Halfway through his tenure Indian Prime Minister Modi is at pains to externalise his internal discomforts and cramps.
There is this intifada in Held Kashmir which refuses to die down; in fact it has gained momentum and spread out much beyond the limits of Srinagar. Then there is the growing rejection of Modi’s style of governance.
Not only has his antics on economic front – change of currency notes being one – has cost him public confidence, he is also beset with the prospect of electoral debacle in upcoming elections in half a dozen states. And how to win over the Trump-headed administration is yet another worry. So Narendra Modi is tilting at the windmills, and in that there is no question about his ability to shift his guilt onto others, particularly Pakistan.
But there he gets paid for a good measure. Modi’s diatribe at the recently-held BRICS summit needs to be condemned without any reservations. He had called Pakistan the “mothership of terrorism”, and drew parallels between India and Israel and between Kashmir and Palestine. That is how he is seeking to divert global attention from Indian atrocities on the people of Held Kashmir. It is, however, a matter of some satisfaction that the international community refuses to buy the Indian propaganda. The global community, for example, strongly rejected the Israeli position on Palestine at the Paris conference. Even when the world finds itself helpless in enforcing the UN Security Council resolutions for a plebiscite in Kashmir it refuses to accept Modi’s claim to equate Kashmiris’ ongoing intifada with ‘Pakistan-sponsored terrorism’.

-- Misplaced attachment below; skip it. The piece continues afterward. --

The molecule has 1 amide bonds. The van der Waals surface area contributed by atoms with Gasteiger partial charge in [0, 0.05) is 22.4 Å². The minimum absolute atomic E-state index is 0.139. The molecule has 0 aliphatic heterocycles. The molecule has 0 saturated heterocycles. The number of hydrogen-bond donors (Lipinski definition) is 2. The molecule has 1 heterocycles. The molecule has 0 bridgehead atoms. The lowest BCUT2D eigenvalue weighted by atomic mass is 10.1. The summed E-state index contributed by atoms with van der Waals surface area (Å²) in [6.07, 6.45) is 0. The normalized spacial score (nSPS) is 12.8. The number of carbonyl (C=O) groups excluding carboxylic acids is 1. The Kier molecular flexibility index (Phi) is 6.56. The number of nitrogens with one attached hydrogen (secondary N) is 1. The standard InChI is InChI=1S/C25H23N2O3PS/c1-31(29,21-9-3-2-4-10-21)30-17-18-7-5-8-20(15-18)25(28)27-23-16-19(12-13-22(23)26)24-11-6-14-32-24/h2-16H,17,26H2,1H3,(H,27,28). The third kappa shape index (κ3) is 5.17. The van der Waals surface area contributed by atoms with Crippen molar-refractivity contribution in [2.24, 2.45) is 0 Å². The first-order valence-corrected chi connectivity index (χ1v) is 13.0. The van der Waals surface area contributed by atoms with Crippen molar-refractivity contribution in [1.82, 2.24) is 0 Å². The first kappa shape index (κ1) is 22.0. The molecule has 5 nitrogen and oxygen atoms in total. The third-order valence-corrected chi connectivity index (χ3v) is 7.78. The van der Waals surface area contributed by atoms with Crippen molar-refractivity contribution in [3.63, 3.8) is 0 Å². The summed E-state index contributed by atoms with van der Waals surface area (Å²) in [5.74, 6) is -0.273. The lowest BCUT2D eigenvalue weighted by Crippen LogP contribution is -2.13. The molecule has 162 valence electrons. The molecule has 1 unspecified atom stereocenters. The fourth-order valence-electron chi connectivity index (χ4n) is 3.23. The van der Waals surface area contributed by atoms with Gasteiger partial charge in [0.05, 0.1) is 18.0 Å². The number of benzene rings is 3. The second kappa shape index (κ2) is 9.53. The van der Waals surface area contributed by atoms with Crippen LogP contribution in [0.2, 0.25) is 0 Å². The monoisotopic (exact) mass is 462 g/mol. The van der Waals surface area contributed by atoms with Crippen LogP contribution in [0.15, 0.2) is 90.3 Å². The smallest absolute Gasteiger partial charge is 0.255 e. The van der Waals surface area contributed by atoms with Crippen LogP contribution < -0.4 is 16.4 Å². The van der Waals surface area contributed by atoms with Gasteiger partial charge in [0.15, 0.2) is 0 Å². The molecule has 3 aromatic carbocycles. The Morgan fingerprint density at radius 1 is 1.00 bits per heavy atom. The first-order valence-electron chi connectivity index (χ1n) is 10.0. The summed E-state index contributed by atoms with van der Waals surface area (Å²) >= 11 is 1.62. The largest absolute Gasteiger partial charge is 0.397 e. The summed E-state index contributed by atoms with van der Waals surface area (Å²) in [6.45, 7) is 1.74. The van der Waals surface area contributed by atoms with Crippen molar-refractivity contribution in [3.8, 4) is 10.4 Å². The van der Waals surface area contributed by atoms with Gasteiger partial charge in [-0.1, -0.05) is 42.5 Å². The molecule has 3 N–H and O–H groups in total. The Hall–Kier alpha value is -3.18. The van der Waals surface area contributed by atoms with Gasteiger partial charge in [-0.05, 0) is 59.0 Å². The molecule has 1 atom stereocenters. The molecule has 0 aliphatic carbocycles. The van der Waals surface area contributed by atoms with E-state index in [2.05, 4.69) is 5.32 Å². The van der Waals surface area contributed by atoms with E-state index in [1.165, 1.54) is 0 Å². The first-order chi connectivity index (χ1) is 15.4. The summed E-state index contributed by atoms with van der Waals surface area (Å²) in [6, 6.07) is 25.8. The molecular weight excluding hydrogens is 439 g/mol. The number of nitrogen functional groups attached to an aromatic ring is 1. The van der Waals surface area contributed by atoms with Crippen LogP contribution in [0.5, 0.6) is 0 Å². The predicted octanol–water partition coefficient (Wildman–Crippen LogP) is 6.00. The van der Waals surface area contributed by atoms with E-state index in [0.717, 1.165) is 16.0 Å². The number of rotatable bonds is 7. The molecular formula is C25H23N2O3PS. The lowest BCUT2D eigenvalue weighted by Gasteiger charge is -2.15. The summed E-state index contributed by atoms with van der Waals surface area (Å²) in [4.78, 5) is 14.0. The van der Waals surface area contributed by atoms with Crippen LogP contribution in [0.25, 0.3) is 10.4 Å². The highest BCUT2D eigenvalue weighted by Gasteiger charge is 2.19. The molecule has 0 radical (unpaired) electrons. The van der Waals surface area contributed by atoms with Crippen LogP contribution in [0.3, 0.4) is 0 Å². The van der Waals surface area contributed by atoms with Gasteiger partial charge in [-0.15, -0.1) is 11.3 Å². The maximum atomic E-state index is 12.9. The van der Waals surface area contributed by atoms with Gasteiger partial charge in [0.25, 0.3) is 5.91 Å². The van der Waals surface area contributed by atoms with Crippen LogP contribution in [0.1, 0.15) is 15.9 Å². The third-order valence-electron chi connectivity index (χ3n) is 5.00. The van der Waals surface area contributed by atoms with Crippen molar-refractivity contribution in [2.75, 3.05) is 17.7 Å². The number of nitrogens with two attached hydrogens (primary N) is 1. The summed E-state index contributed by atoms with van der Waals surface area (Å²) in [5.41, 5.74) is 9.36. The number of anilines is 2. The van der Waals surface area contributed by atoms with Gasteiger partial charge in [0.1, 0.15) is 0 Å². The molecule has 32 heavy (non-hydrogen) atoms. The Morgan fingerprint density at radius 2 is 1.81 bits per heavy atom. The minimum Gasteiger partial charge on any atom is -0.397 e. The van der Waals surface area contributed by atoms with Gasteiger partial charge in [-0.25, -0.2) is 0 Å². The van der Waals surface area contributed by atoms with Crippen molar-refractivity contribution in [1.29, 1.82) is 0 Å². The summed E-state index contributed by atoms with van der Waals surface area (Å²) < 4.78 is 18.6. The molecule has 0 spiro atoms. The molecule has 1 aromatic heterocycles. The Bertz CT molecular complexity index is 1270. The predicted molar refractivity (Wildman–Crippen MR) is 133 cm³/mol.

The Senate reminded the world that Pakistan has fought terrorism like no other country has a fact recognised by no less than the prestigious World Economic Forum where General Raheel Sharif has been invited as a special guest speaker on Pakistan’s singular success against terrorism.
Given the recent spurt of anti-Pakistan jingoism in New Delhi, the Senate resolution is also aptly on time. If Modi is blessed with ‘Chanakya’ mindset the new Indian army chief is not short on war-mongering. Indian army chief was desperately seeking to lift the morale of his troops in Held Kashmir who find themselves unequal to the Kashmiris’ determination to persevere in their struggle for freedom.
But should he undertake that risk Defence Minister Khawaja Asif has a message for him: “Let me assure the house and the people of Pakistan that if India ever tried a genuine strike (the ones earlier claimed by India were fake), Pakistan’s armed forces would respond in a manner that India will forget its claims of false strikes”. -Business Recorder